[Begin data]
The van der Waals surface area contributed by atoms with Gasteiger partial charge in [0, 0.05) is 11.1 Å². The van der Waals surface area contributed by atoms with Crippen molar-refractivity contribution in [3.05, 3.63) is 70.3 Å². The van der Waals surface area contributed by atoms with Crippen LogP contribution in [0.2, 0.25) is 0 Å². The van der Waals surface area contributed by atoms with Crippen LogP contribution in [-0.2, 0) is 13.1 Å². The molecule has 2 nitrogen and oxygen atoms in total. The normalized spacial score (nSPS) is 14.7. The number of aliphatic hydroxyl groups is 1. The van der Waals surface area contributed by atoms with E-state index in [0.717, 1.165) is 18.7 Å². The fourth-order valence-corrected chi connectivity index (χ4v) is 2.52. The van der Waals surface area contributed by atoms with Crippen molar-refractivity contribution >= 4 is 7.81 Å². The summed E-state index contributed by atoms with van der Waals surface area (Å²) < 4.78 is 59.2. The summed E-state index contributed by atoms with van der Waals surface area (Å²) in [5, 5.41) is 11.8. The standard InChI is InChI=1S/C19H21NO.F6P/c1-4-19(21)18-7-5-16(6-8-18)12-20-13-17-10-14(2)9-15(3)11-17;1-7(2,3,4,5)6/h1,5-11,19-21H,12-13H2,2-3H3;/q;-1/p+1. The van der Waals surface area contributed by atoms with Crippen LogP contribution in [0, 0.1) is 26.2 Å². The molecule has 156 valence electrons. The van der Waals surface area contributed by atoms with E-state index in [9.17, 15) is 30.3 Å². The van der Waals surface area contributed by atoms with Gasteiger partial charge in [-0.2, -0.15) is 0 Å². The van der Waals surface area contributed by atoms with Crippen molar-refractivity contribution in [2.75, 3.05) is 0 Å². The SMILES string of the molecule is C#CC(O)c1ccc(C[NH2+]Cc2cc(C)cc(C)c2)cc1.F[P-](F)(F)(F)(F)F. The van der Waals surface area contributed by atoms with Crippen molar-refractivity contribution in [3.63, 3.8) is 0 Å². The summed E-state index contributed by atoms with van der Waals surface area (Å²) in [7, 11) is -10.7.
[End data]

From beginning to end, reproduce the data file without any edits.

The van der Waals surface area contributed by atoms with Gasteiger partial charge in [0, 0.05) is 11.1 Å². The van der Waals surface area contributed by atoms with Crippen molar-refractivity contribution in [3.05, 3.63) is 70.3 Å². The van der Waals surface area contributed by atoms with Crippen LogP contribution in [0.2, 0.25) is 0 Å². The van der Waals surface area contributed by atoms with Crippen LogP contribution in [-0.2, 0) is 13.1 Å². The molecule has 2 nitrogen and oxygen atoms in total. The normalized spacial score (nSPS) is 14.7. The number of aliphatic hydroxyl groups is 1. The van der Waals surface area contributed by atoms with E-state index in [0.717, 1.165) is 18.7 Å². The fourth-order valence-corrected chi connectivity index (χ4v) is 2.52. The van der Waals surface area contributed by atoms with Crippen molar-refractivity contribution >= 4 is 7.81 Å². The summed E-state index contributed by atoms with van der Waals surface area (Å²) < 4.78 is 59.2. The summed E-state index contributed by atoms with van der Waals surface area (Å²) in [5, 5.41) is 11.8. The standard InChI is InChI=1S/C19H21NO.F6P/c1-4-19(21)18-7-5-16(6-8-18)12-20-13-17-10-14(2)9-15(3)11-17;1-7(2,3,4,5)6/h1,5-11,19-21H,12-13H2,2-3H3;/q;-1/p+1. The van der Waals surface area contributed by atoms with Crippen LogP contribution in [0, 0.1) is 26.2 Å². The molecule has 156 valence electrons. The van der Waals surface area contributed by atoms with E-state index in [9.17, 15) is 30.3 Å². The van der Waals surface area contributed by atoms with Gasteiger partial charge in [-0.2, -0.15) is 0 Å². The van der Waals surface area contributed by atoms with Crippen molar-refractivity contribution in [2.75, 3.05) is 0 Å². The SMILES string of the molecule is C#CC(O)c1ccc(C[NH2+]Cc2cc(C)cc(C)c2)cc1.F[P-](F)(F)(F)(F)F. The van der Waals surface area contributed by atoms with Crippen molar-refractivity contribution in [3.63, 3.8) is 0 Å². The summed E-state index contributed by atoms with van der Waals surface area (Å²) in [7, 11) is -10.7.